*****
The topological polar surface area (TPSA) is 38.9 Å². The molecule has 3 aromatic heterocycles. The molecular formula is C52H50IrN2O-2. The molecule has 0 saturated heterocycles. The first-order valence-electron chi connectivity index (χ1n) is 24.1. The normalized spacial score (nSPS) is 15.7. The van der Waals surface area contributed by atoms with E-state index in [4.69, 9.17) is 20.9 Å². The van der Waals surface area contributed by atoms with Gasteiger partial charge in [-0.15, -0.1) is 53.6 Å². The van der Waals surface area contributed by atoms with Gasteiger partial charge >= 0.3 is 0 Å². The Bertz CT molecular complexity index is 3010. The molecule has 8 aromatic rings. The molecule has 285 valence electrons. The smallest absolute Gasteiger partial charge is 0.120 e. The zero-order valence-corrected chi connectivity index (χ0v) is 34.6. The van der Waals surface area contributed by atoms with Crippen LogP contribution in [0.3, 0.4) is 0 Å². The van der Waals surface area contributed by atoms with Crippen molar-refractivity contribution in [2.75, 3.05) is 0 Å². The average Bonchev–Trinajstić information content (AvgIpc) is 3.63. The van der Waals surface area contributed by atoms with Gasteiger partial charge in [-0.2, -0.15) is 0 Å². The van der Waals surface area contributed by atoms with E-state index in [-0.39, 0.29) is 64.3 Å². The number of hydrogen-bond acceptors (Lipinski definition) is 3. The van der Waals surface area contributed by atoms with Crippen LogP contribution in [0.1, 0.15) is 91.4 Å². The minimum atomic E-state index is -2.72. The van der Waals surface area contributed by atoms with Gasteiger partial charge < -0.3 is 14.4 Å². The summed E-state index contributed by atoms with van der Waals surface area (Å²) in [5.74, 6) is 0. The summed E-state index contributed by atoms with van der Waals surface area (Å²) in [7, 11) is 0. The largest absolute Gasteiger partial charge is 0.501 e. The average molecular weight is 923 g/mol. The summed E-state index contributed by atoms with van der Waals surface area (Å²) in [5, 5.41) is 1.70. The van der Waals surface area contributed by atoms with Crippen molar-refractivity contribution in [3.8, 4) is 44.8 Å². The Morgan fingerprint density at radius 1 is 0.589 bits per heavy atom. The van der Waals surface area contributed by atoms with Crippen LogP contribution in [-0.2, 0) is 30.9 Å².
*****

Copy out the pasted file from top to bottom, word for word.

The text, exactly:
The topological polar surface area (TPSA) is 38.9 Å². The molecule has 3 aromatic heterocycles. The molecular formula is C52H50IrN2O-2. The molecule has 0 saturated heterocycles. The first-order valence-electron chi connectivity index (χ1n) is 24.1. The normalized spacial score (nSPS) is 15.7. The van der Waals surface area contributed by atoms with E-state index in [4.69, 9.17) is 20.9 Å². The van der Waals surface area contributed by atoms with Gasteiger partial charge in [-0.15, -0.1) is 53.6 Å². The van der Waals surface area contributed by atoms with Gasteiger partial charge >= 0.3 is 0 Å². The Bertz CT molecular complexity index is 3010. The molecule has 8 aromatic rings. The molecule has 285 valence electrons. The smallest absolute Gasteiger partial charge is 0.120 e. The zero-order valence-corrected chi connectivity index (χ0v) is 34.6. The van der Waals surface area contributed by atoms with Crippen LogP contribution in [0.3, 0.4) is 0 Å². The van der Waals surface area contributed by atoms with Crippen molar-refractivity contribution in [2.75, 3.05) is 0 Å². The average Bonchev–Trinajstić information content (AvgIpc) is 3.63. The van der Waals surface area contributed by atoms with Gasteiger partial charge in [-0.2, -0.15) is 0 Å². The van der Waals surface area contributed by atoms with E-state index in [-0.39, 0.29) is 64.3 Å². The number of hydrogen-bond acceptors (Lipinski definition) is 3. The van der Waals surface area contributed by atoms with Crippen LogP contribution in [0.1, 0.15) is 91.4 Å². The minimum atomic E-state index is -2.72. The van der Waals surface area contributed by atoms with Gasteiger partial charge < -0.3 is 14.4 Å². The summed E-state index contributed by atoms with van der Waals surface area (Å²) in [5.74, 6) is 0. The summed E-state index contributed by atoms with van der Waals surface area (Å²) in [7, 11) is 0. The largest absolute Gasteiger partial charge is 0.501 e. The average molecular weight is 923 g/mol. The summed E-state index contributed by atoms with van der Waals surface area (Å²) in [5, 5.41) is 1.70. The van der Waals surface area contributed by atoms with Crippen molar-refractivity contribution in [3.8, 4) is 44.8 Å². The Morgan fingerprint density at radius 1 is 0.589 bits per heavy atom. The van der Waals surface area contributed by atoms with Crippen LogP contribution in [-0.2, 0) is 30.9 Å².